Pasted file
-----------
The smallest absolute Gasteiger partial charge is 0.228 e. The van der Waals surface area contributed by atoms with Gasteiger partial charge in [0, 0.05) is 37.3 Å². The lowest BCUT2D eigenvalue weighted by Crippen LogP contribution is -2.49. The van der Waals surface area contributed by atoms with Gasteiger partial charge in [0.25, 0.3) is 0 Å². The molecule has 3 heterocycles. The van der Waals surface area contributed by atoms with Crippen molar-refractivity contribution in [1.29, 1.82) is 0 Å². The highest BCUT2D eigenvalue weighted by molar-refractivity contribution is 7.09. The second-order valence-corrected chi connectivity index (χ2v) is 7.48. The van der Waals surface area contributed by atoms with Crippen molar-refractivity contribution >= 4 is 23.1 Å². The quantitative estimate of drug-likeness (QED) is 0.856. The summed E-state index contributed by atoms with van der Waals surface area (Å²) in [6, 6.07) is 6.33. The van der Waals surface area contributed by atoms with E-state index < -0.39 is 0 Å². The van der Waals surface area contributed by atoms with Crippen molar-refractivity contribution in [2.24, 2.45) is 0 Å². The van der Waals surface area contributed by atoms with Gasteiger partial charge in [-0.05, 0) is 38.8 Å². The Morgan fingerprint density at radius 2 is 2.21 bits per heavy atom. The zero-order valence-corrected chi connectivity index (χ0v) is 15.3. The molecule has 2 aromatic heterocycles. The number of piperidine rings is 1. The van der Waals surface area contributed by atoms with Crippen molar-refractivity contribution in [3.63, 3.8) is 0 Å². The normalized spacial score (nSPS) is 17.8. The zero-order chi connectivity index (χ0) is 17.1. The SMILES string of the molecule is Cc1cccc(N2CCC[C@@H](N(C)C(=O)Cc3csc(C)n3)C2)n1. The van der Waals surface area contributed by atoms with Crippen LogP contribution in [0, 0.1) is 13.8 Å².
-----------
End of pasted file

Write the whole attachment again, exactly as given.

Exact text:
The smallest absolute Gasteiger partial charge is 0.228 e. The van der Waals surface area contributed by atoms with Gasteiger partial charge in [0, 0.05) is 37.3 Å². The lowest BCUT2D eigenvalue weighted by Crippen LogP contribution is -2.49. The van der Waals surface area contributed by atoms with Gasteiger partial charge in [0.25, 0.3) is 0 Å². The molecule has 3 heterocycles. The van der Waals surface area contributed by atoms with Crippen molar-refractivity contribution in [1.29, 1.82) is 0 Å². The highest BCUT2D eigenvalue weighted by molar-refractivity contribution is 7.09. The second-order valence-corrected chi connectivity index (χ2v) is 7.48. The van der Waals surface area contributed by atoms with Crippen molar-refractivity contribution >= 4 is 23.1 Å². The quantitative estimate of drug-likeness (QED) is 0.856. The summed E-state index contributed by atoms with van der Waals surface area (Å²) in [6, 6.07) is 6.33. The van der Waals surface area contributed by atoms with E-state index < -0.39 is 0 Å². The van der Waals surface area contributed by atoms with Crippen molar-refractivity contribution in [2.24, 2.45) is 0 Å². The van der Waals surface area contributed by atoms with Gasteiger partial charge in [-0.05, 0) is 38.8 Å². The Morgan fingerprint density at radius 2 is 2.21 bits per heavy atom. The zero-order valence-corrected chi connectivity index (χ0v) is 15.3. The molecule has 2 aromatic heterocycles. The number of piperidine rings is 1. The van der Waals surface area contributed by atoms with Crippen molar-refractivity contribution in [3.63, 3.8) is 0 Å². The normalized spacial score (nSPS) is 17.8. The zero-order chi connectivity index (χ0) is 17.1. The SMILES string of the molecule is Cc1cccc(N2CCC[C@@H](N(C)C(=O)Cc3csc(C)n3)C2)n1. The van der Waals surface area contributed by atoms with Crippen LogP contribution in [0, 0.1) is 13.8 Å².